A couple of weeks ago, we reviewed Griffin’s Noise-Reducing Audio Cable, a special auxiliary audio cable designed to fight “alternator whine,” a high-pitched sound that appears when certain iPod or iPhone accessories are connected to the auxiliary (AUX) input ports in certain cars. Since AUX ports should deliver optimal sound quality when properly connected to Apple’s devices—unlike comparatively noisy FM transmitters and cassette tape adapters—users should expect to have clean a connection as possible between iPod or iPhone and the car, without interference. Yet that’s not the case, at least with some accessories, and thus this particular sound joined an increasing list of potential in-car audio issues users have experienced, including:
* Perceptible hard drive whirring sounds in the headphone ports of certain, older iPods.
* Perceptible but quiet signaling beeps and bloops in the headphone and Dock Connector ports of certain iPods, apparently related to changing menus and perhaps the “clicker” features of some models.
* Loud screeching noises (known as TDMA interference) emitted wirelessly by original iPhones and iPhone 3Gs operating in EDGE mode, correlated with any use of the cell phone, EDGE data, or occasional status checks between the phones and nearby cell towers.
* Quieter, higher, pitched noises emitted wirelessly by iPhone 3Gs operating in 3G mode, correlated with cell phone and data use.
* A high-pitched “alternator whine” related to an electrical ground loop, which starts as a perceptible but quiet whistle and appears to change pitch when the vehicle accelerates.
In our review, we temporarily put aside the question of whether car makers or accessory makers were to blame for this noise. After testing our vehicle’s AUX port with a custom-built dual 47 k ohm, impedance-matched loading resistor cable, the answer turns out to be “accessory makers.” By using filters to remove the high sound frequencies the whine falls within, the Griffin cable solves a problem that various accessory makers appear to have created themselves with engineering that—depending on one’s perspective, and the specific company in question—is either sloppy, deliberately bad, or deliberately good. In any case, the cost to affected users is $20, and the need to use a long, bulky cable with a big filtering box in the center.
Viewed most charitably, or under the “deliberately good engineering” theory, in-car accessory makers should make engineering decisions that optimize an iPod’s sound output for the maximum number of cars, thereby enabling most users to avoid additional costs and suffering from noticeably reduced audio quality for the sake of insuring compatibility with a small fraction of problem vehicles. A company might argue that a minority of users will hear alternator whine because the accessory has been built to produce clean sound in the majority of cars; the solution for the minority is an additional cable. Assuming that the cost of making the main accessory work better with all cars is relatively high, or the cost of increasing compatibility for all is to decrease the sound quality for the majority, this might just be acceptable.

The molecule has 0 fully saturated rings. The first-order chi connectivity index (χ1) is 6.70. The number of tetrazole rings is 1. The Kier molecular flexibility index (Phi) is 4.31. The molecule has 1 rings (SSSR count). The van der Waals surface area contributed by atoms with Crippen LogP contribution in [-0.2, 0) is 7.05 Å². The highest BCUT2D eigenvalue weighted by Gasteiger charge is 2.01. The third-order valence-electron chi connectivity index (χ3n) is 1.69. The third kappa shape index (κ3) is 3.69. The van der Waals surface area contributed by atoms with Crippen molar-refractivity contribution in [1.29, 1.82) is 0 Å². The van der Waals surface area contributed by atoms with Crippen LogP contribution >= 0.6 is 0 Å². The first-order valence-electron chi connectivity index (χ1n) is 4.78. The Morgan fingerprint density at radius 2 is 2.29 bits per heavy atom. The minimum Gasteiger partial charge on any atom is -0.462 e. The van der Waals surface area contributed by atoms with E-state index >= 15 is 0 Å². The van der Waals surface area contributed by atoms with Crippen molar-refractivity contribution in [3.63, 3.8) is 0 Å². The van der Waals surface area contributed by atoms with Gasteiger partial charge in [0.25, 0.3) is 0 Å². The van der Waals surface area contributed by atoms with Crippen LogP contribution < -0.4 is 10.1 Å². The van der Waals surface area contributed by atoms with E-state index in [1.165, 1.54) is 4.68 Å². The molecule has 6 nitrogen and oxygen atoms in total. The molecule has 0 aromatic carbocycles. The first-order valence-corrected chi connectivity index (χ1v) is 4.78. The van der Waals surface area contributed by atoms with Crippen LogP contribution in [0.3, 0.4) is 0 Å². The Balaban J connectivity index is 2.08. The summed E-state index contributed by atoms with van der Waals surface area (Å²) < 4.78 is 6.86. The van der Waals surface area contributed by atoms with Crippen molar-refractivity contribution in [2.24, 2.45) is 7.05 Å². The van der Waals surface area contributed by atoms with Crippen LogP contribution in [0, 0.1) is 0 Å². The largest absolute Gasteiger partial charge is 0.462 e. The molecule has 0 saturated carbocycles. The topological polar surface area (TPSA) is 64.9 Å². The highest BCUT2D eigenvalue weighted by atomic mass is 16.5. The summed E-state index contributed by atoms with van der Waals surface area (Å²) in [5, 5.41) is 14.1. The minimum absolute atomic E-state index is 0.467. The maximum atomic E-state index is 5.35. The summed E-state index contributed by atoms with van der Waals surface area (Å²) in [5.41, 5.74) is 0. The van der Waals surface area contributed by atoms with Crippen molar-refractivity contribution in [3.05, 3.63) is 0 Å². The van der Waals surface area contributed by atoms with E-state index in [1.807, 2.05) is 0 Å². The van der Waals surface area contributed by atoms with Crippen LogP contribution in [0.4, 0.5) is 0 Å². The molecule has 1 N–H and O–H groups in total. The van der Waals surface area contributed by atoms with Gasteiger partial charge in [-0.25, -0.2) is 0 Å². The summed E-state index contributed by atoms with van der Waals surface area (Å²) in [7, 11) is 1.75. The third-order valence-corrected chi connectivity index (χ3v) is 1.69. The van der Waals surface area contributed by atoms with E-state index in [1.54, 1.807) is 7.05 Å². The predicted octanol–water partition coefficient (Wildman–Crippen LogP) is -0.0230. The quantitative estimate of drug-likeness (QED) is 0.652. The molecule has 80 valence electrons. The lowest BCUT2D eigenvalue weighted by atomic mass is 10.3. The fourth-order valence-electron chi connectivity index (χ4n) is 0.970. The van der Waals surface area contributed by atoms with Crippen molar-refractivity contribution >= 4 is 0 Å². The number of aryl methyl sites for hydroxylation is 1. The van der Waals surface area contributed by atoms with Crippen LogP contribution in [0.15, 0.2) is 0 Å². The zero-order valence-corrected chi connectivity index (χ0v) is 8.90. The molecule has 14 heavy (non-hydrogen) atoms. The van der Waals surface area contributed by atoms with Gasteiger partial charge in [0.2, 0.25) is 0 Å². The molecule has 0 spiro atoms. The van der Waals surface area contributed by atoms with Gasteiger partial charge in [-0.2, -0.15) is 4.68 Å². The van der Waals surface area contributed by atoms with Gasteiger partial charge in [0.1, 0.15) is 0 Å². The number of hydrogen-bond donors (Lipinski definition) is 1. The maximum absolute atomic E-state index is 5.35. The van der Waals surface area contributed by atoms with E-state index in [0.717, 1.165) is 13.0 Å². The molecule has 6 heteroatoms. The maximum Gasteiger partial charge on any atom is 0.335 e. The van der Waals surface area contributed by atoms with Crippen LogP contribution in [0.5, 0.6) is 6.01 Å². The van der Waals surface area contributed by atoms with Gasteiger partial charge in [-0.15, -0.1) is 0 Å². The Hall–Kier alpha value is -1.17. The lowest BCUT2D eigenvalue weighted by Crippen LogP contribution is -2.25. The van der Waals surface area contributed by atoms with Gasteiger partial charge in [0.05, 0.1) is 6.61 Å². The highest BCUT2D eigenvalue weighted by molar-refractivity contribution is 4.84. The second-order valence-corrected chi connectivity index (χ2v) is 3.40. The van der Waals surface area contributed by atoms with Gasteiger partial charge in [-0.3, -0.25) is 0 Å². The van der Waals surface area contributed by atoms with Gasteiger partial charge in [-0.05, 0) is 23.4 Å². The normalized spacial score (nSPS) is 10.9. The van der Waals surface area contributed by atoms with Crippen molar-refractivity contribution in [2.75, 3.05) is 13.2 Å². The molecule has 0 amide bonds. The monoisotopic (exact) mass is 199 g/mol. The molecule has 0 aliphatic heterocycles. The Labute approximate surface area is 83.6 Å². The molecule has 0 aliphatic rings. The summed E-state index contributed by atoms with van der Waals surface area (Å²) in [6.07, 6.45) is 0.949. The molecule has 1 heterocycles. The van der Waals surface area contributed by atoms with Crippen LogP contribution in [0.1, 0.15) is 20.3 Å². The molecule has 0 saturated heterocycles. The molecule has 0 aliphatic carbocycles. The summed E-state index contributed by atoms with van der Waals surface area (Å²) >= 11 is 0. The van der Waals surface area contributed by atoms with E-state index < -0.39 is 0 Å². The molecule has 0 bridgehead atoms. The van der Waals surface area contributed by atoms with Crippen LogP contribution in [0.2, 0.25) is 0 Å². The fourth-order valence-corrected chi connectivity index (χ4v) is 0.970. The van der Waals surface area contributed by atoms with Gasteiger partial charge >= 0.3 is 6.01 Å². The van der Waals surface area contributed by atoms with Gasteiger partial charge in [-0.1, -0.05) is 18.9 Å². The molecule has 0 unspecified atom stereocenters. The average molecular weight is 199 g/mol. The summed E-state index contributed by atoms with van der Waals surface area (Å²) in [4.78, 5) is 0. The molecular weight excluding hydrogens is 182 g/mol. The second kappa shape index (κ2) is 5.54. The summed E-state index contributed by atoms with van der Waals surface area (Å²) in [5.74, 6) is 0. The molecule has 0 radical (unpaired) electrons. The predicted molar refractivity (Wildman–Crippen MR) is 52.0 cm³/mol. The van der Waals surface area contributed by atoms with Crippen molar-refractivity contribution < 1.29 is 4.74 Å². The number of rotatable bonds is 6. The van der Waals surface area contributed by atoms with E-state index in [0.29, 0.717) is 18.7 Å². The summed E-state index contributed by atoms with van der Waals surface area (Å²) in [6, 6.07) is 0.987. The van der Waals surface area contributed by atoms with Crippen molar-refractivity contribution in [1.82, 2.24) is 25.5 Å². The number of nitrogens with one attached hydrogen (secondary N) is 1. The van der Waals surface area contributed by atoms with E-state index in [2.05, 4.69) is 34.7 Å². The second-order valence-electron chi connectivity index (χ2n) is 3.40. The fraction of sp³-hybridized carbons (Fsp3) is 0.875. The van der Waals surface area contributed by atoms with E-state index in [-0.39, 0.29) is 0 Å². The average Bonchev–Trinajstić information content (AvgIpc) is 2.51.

Less charitably, alternator whine from a ground loop could signal sloppy engineering—something that could be fixed very easily by a small change to the accessory—or worse yet, that the manufacturer is deliberately creating a sound problem that its own parts are required to solve. It’s bad enough having to pay through the nose for iPod and iPhone accessories as is; a Monster Cable-like system of separately-sold magical “noise-cleaning” cables and chargers for specific cars would be a complete nightmare.
Our belief is that alternator whine isn’t being created intentionally by accessory makers, any more than Apple wanted to create the TDMA noises that have made iPhones less than fun to use in many cars. But as we’ve suggested to accessory companies who design these in-car products, it’s time to do testing and engineering for the most popular car makes out there, with a focus on making the best possible sound for the largest group of users. We were told by one company that it had for years been experiencing ground loop issues with Toyota vehicles, a reason why our Toyota Highlander test vehicle exhibited the alternator noise that Griffin’s cable can remove. But Toyota is the world’s largest seller of cars, and currently commands 16% of U.S. market share—a huge percentage for a single company. If something doesn’t sound right in this vehicle, there are a lot of others out there that it won’t sound right in, either.
In any case, the alternator whine isn’t an earth-shattering issue; your car might not be affected by the noise, and even if it is, you may never have noticed it, or even thought to consider buying something to remove it. But going forward, we are inclined to make it one of a few types of noises that our reviews will expect makers of iPod and iPhone accessories to be avoiding in their auxiliary audio devices—after all, can an accessory truly claim to properly “work with iPhones” or be “made for iPods” if it adds distortion to their audio signals? And should users be pushed to spend an additional $20 to correct what could be fixed by a manufacturer at the source?
We think not. But perhaps you, readers, have another take on this subject?